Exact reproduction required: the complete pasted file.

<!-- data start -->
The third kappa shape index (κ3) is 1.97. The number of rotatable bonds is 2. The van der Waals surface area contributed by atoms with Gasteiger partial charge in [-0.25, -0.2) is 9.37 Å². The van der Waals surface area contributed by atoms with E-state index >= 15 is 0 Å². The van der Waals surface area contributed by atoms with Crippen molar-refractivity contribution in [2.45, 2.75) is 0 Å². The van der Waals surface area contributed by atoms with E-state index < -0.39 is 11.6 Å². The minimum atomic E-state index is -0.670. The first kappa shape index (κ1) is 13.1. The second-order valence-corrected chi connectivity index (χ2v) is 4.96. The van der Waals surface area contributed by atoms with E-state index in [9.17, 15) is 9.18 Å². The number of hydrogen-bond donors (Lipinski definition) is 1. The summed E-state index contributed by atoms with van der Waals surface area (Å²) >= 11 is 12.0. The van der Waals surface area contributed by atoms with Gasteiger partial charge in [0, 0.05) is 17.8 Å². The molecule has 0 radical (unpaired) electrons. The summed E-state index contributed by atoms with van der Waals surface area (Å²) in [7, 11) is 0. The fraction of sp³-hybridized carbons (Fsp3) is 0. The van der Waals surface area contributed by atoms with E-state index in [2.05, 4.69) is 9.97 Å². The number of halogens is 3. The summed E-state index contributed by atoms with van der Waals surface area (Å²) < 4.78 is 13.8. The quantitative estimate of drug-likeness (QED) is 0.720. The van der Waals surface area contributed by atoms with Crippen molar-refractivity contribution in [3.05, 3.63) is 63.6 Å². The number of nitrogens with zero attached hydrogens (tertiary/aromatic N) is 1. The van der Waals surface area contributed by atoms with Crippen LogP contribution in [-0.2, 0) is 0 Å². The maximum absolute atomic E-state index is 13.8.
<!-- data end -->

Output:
The third kappa shape index (κ3) is 1.97. The number of rotatable bonds is 2. The van der Waals surface area contributed by atoms with Gasteiger partial charge in [-0.25, -0.2) is 9.37 Å². The van der Waals surface area contributed by atoms with E-state index >= 15 is 0 Å². The van der Waals surface area contributed by atoms with Crippen molar-refractivity contribution in [2.45, 2.75) is 0 Å². The van der Waals surface area contributed by atoms with E-state index < -0.39 is 11.6 Å². The minimum atomic E-state index is -0.670. The first kappa shape index (κ1) is 13.1. The second-order valence-corrected chi connectivity index (χ2v) is 4.96. The van der Waals surface area contributed by atoms with E-state index in [9.17, 15) is 9.18 Å². The number of hydrogen-bond donors (Lipinski definition) is 1. The summed E-state index contributed by atoms with van der Waals surface area (Å²) >= 11 is 12.0. The van der Waals surface area contributed by atoms with Gasteiger partial charge in [0, 0.05) is 17.8 Å². The molecule has 0 radical (unpaired) electrons. The summed E-state index contributed by atoms with van der Waals surface area (Å²) in [7, 11) is 0. The fraction of sp³-hybridized carbons (Fsp3) is 0. The van der Waals surface area contributed by atoms with E-state index in [2.05, 4.69) is 9.97 Å². The number of halogens is 3. The summed E-state index contributed by atoms with van der Waals surface area (Å²) < 4.78 is 13.8. The quantitative estimate of drug-likeness (QED) is 0.720. The van der Waals surface area contributed by atoms with Crippen molar-refractivity contribution in [3.05, 3.63) is 63.6 Å². The number of nitrogens with zero attached hydrogens (tertiary/aromatic N) is 1. The van der Waals surface area contributed by atoms with Crippen LogP contribution in [-0.2, 0) is 0 Å². The maximum absolute atomic E-state index is 13.8.